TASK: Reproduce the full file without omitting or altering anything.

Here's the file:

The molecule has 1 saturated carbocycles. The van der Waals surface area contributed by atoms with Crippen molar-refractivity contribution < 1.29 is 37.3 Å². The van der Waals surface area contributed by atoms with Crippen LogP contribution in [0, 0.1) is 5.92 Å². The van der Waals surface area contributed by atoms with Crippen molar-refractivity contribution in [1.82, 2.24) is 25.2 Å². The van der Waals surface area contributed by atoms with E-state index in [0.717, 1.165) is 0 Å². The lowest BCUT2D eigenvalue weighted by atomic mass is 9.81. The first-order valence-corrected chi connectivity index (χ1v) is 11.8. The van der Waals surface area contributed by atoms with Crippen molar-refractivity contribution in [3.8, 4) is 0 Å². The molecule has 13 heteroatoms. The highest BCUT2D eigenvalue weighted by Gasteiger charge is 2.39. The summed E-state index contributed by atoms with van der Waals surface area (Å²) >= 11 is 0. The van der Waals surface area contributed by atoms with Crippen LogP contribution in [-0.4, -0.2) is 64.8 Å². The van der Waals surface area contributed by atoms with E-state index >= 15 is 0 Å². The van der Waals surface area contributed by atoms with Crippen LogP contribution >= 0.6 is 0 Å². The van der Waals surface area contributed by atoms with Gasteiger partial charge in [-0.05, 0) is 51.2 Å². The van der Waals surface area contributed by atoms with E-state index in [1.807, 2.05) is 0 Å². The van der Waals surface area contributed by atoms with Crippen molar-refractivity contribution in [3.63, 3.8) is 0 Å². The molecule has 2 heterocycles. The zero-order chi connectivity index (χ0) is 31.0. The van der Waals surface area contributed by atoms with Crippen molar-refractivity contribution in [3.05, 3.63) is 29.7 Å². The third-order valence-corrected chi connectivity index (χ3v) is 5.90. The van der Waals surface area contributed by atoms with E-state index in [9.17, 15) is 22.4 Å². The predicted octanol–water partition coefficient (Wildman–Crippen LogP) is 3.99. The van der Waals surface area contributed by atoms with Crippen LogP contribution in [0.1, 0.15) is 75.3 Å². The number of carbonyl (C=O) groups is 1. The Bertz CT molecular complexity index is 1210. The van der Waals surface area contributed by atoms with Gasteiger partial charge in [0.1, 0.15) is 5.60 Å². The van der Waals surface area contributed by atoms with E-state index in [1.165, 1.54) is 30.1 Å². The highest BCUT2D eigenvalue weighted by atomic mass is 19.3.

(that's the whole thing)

The molecule has 1 saturated carbocycles. The van der Waals surface area contributed by atoms with Crippen molar-refractivity contribution < 1.29 is 37.3 Å². The van der Waals surface area contributed by atoms with Crippen LogP contribution in [0, 0.1) is 5.92 Å². The van der Waals surface area contributed by atoms with Crippen molar-refractivity contribution in [1.82, 2.24) is 25.2 Å². The van der Waals surface area contributed by atoms with E-state index in [0.717, 1.165) is 0 Å². The lowest BCUT2D eigenvalue weighted by atomic mass is 9.81. The first-order valence-corrected chi connectivity index (χ1v) is 11.8. The van der Waals surface area contributed by atoms with Crippen molar-refractivity contribution in [3.8, 4) is 0 Å². The molecule has 13 heteroatoms. The highest BCUT2D eigenvalue weighted by Gasteiger charge is 2.39. The summed E-state index contributed by atoms with van der Waals surface area (Å²) >= 11 is 0. The van der Waals surface area contributed by atoms with Crippen LogP contribution in [-0.4, -0.2) is 64.8 Å². The van der Waals surface area contributed by atoms with E-state index >= 15 is 0 Å². The van der Waals surface area contributed by atoms with Crippen LogP contribution >= 0.6 is 0 Å². The van der Waals surface area contributed by atoms with Gasteiger partial charge in [-0.05, 0) is 51.2 Å². The van der Waals surface area contributed by atoms with E-state index in [1.807, 2.05) is 0 Å². The van der Waals surface area contributed by atoms with Crippen molar-refractivity contribution in [3.63, 3.8) is 0 Å². The molecule has 2 heterocycles. The zero-order chi connectivity index (χ0) is 31.0. The van der Waals surface area contributed by atoms with Crippen molar-refractivity contribution in [3.05, 3.63) is 29.7 Å². The third-order valence-corrected chi connectivity index (χ3v) is 5.90. The van der Waals surface area contributed by atoms with E-state index in [9.17, 15) is 22.4 Å². The predicted octanol–water partition coefficient (Wildman–Crippen LogP) is 3.99. The van der Waals surface area contributed by atoms with Crippen LogP contribution in [0.1, 0.15) is 75.3 Å². The number of carbonyl (C=O) groups is 1. The Bertz CT molecular complexity index is 1210. The van der Waals surface area contributed by atoms with Gasteiger partial charge in [0.1, 0.15) is 5.60 Å². The van der Waals surface area contributed by atoms with E-state index in [1.165, 1.54) is 30.1 Å². The highest BCUT2D eigenvalue weighted by atomic mass is 19.3.